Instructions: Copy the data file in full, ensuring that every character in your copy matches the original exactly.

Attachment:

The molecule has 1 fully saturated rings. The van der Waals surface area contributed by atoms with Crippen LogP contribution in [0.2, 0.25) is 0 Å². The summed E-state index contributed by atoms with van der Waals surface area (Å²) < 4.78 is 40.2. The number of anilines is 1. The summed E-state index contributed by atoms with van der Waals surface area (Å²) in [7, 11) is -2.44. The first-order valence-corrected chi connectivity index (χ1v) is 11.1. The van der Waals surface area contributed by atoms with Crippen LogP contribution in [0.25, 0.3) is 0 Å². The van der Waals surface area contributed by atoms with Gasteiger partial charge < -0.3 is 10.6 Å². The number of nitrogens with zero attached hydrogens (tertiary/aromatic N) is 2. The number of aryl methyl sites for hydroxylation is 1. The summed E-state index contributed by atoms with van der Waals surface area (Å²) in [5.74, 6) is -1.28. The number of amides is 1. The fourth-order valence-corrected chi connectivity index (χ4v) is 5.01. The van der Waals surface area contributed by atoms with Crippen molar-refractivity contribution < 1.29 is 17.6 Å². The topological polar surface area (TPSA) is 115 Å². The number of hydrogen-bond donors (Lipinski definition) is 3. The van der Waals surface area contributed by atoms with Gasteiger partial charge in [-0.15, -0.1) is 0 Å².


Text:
The molecule has 1 fully saturated rings. The van der Waals surface area contributed by atoms with Crippen LogP contribution in [0.2, 0.25) is 0 Å². The summed E-state index contributed by atoms with van der Waals surface area (Å²) < 4.78 is 40.2. The number of anilines is 1. The summed E-state index contributed by atoms with van der Waals surface area (Å²) in [7, 11) is -2.44. The first-order valence-corrected chi connectivity index (χ1v) is 11.1. The van der Waals surface area contributed by atoms with Crippen LogP contribution in [0.25, 0.3) is 0 Å². The van der Waals surface area contributed by atoms with Gasteiger partial charge < -0.3 is 10.6 Å². The number of nitrogens with zero attached hydrogens (tertiary/aromatic N) is 2. The number of aryl methyl sites for hydroxylation is 1. The summed E-state index contributed by atoms with van der Waals surface area (Å²) in [5.74, 6) is -1.28. The number of amides is 1. The fourth-order valence-corrected chi connectivity index (χ4v) is 5.01. The van der Waals surface area contributed by atoms with Crippen molar-refractivity contribution < 1.29 is 17.6 Å². The topological polar surface area (TPSA) is 115 Å². The number of hydrogen-bond donors (Lipinski definition) is 3. The van der Waals surface area contributed by atoms with Gasteiger partial charge in [-0.15, -0.1) is 0 Å².